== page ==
Your artworks
  • Aboriginal Art - Geraldine Napangardi Granites, Jurlpu kuja kalu nyinami Yurntumu-wana, 61x30cm - Art Ark
  • Aboriginal Art - Geraldine Napangardi Granites, Jurlpu kuja kalu nyinami Yurntumu-wana, 61x30cm - Art Ark
  • Aboriginal Art - Geraldine Napangardi Granites, Jurlpu kuja kalu nyinami Yurntumu-wana, 61x30cm - Art Ark
  • Aboriginal Art - Geraldine Napangardi Granites, Jurlpu kuja kalu nyinami Yurntumu-wana, 61x30cm - Art Ark
Aboriginal Art - Geraldine Napangardi Granites, Jurlpu kuja kalu nyinami Yurntumu-wana, 61x30cm - Art Ark
Aboriginal Art - Geraldine Napangardi Granites, Jurlpu kuja kalu nyinami Yurntumu-wana, 61x30cm - Art Ark
Aboriginal Art - Geraldine Napangardi Granites, Jurlpu kuja kalu nyinami Yurntumu-wana, 61x30cm - Art Ark
Aboriginal Art - Geraldine Napangardi Granites, Jurlpu kuja kalu nyinami Yurntumu-wana, 61x30cm - Art Ark

Geraldine Napangardi Granites, Jurlpu kuja kalu nyinami Yurntumu-wana, 61x30cm

$259.00
Add to wishlist
  • Artist - Geraldine Napangardi Granites
  • Community - Yuendumu  
  • Art Centre/Community organisation - Warlukurlangu Artists Aboriginal Corporation  
  • Catalogue number - 3282/18
  • Materials - Acrylic on canvas  
  • Size(cm) - H30 W61 D2
  • Postage variants - Artwork posted un-stretched and rolled for safe shipping
  • Orientation - As displayed

This painting depicts one of many ‘jurlpu’ (bird) species that live around Yuendumu. The bush around Yuendumu provides many different habitats for birds to live in. Many bird species live around waterholes and rivers, like the ‘pirniny-pirninypa’ (black fronted dotterel [Elseyornis melanops]). Others live in the spinifex country, like the ‘nuwiyingki’ or ‘panngarra’ (cockatiel [Nymphicus hollandicus]). Still others make nests in trees, like the ‘juwayikirdi’ (grey crowned babbler [Pomatostomus temporalis]).

People hunt some of these species for meat. The most popular species to hunt today are the ‘yankirri’ (emu [Dromaius novaehollandiae]) and ‘wardilyka’ (bush turkey [Ardeotis australis]). People also used to hunt ‘yupurru’ (spinifex pigeon [Geophaps plumifera]) and ‘ngapilkiri’ (crested pigeon [Ocyphaps lophotes]), among others.

A number of bird species tell people messages. Several species tell people when rain is coming, including the ‘jintirr-jintirrpa’ (willy wagtail [Rhipidura leucophrys]) and ‘kalwa’ (crane). The cries of other birds, like the ‘kirrkalanji’ (brown falcon [Falco berigora]) and ‘ngamirliri’ (bush stone curlew [Burhinus grallarius]), can make children sick. The ‘paku-paku’ (crested bellbird [Oreoica gutturalis]) and ‘kurlukuku’ (diamond dove [Geopelia cuneata]) are messengers of love songs.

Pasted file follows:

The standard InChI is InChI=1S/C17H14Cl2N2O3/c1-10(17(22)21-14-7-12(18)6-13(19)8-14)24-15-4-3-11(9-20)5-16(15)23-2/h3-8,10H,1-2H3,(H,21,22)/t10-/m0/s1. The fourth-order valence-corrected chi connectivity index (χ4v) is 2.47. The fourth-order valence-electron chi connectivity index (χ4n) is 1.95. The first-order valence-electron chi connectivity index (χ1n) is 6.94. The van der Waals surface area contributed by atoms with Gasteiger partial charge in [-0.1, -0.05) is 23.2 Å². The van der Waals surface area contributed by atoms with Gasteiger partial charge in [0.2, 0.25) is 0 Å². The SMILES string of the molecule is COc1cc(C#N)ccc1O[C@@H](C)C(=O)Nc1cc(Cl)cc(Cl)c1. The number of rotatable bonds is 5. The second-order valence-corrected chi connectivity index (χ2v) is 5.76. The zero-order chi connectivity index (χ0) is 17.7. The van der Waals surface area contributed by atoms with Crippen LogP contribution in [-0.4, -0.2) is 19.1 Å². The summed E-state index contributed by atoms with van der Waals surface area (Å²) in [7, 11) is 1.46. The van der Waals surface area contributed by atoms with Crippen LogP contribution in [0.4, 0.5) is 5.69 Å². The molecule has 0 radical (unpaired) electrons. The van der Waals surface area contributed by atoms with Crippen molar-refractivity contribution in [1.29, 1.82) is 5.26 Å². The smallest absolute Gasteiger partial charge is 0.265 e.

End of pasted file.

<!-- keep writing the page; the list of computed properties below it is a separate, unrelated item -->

People also use messages from birds to help them hunt. The ‘juwayikirdi’ (grey crowned babbler [Pomatostomus temporalis]) and ‘piirn-piirnpa’ (yellow throated miner [Manorina flavigula]) cry when goannas are nearby. People know to run quickly when these birds cry, so that they can catch the goannas.

In Warlpiri culture, ‘jurlpu’ (birds) are associated with a number of different ‘Jukurrpa’ (Dreaming) stories. Some are even associated with major ceremonies, including the Jardiwarnpa fire ceremony.

Geraldine Napangardi Granites was born and has lived in Yuendumu all her life. Yuendumu is a remote Aboriginal community located 290 kms north-west of Alice Springs in the NT of Australia. Geraldine is the daughter of Alma Nungarrayi Granites, a strong participant of Warlukurlangu Artists Aboriginal Corporation and granddaughter of Paddy Japaljarri Sims (dec) and Bessie Nakamarra Sims (Dec): two of Warlukurlangu Artists founding artists. She attended the local school and has two sisters and one brother who also paint with Warlukurlangu Artists Aboriginal Corporation, an Aboriginal owned and governed art centre located in Yuendumu. She also has four children, 2 sons and 2 daughters. She is a shy person who is very involved with her large extended family and enjoys being around children and helping the family’s grandchildren. Geraldine learns by observing her grandfather’s art works as well as Judy Napangardi Watson’s work (a Warlpiri artist who is at the forefront of a move towards more abstract rendering of Jukurrpa /Dreaming stories). When Judy visits Yuendumu and the Warlukurlangu Art Centre Geraldine loves to listen to Judy’s stories about a special country, Mina Mina. She also paints alongside her mother Alma and sister Sabrina and observes them while they paint their art work. Geraldine is working hard to develop a modern interpretation of the traditional culture. Geraldine started painting at the Centre two years ago and paints the Mina Mina Dreaming story which is an important woman’s story.